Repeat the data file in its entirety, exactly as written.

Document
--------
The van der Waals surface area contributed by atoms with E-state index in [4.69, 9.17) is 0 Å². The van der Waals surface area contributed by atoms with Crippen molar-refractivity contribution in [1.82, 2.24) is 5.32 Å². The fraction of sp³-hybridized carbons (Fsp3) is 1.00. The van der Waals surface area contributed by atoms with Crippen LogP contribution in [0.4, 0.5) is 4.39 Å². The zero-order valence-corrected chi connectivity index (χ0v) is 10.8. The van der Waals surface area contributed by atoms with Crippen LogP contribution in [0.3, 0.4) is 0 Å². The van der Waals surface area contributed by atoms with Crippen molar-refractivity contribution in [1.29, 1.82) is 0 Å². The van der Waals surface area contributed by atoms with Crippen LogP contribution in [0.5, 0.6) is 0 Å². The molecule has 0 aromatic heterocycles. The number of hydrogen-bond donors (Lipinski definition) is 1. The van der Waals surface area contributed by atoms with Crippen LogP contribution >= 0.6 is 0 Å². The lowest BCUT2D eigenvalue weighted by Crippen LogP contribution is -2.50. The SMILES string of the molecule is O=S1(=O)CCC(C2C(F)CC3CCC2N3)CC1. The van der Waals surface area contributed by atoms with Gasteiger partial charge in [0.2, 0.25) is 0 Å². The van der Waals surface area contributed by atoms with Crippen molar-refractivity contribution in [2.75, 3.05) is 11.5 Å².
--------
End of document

The van der Waals surface area contributed by atoms with E-state index in [4.69, 9.17) is 0 Å². The van der Waals surface area contributed by atoms with Crippen molar-refractivity contribution in [1.82, 2.24) is 5.32 Å². The fraction of sp³-hybridized carbons (Fsp3) is 1.00. The van der Waals surface area contributed by atoms with Crippen LogP contribution in [0.4, 0.5) is 4.39 Å². The zero-order valence-corrected chi connectivity index (χ0v) is 10.8. The van der Waals surface area contributed by atoms with Crippen LogP contribution in [0.3, 0.4) is 0 Å². The van der Waals surface area contributed by atoms with Crippen molar-refractivity contribution in [1.29, 1.82) is 0 Å². The van der Waals surface area contributed by atoms with Crippen LogP contribution in [0.5, 0.6) is 0 Å². The molecule has 0 aromatic heterocycles. The number of hydrogen-bond donors (Lipinski definition) is 1. The van der Waals surface area contributed by atoms with Crippen LogP contribution >= 0.6 is 0 Å². The lowest BCUT2D eigenvalue weighted by Crippen LogP contribution is -2.50. The SMILES string of the molecule is O=S1(=O)CCC(C2C(F)CC3CCC2N3)CC1. The van der Waals surface area contributed by atoms with Gasteiger partial charge in [0.2, 0.25) is 0 Å². The van der Waals surface area contributed by atoms with Crippen molar-refractivity contribution in [2.75, 3.05) is 11.5 Å².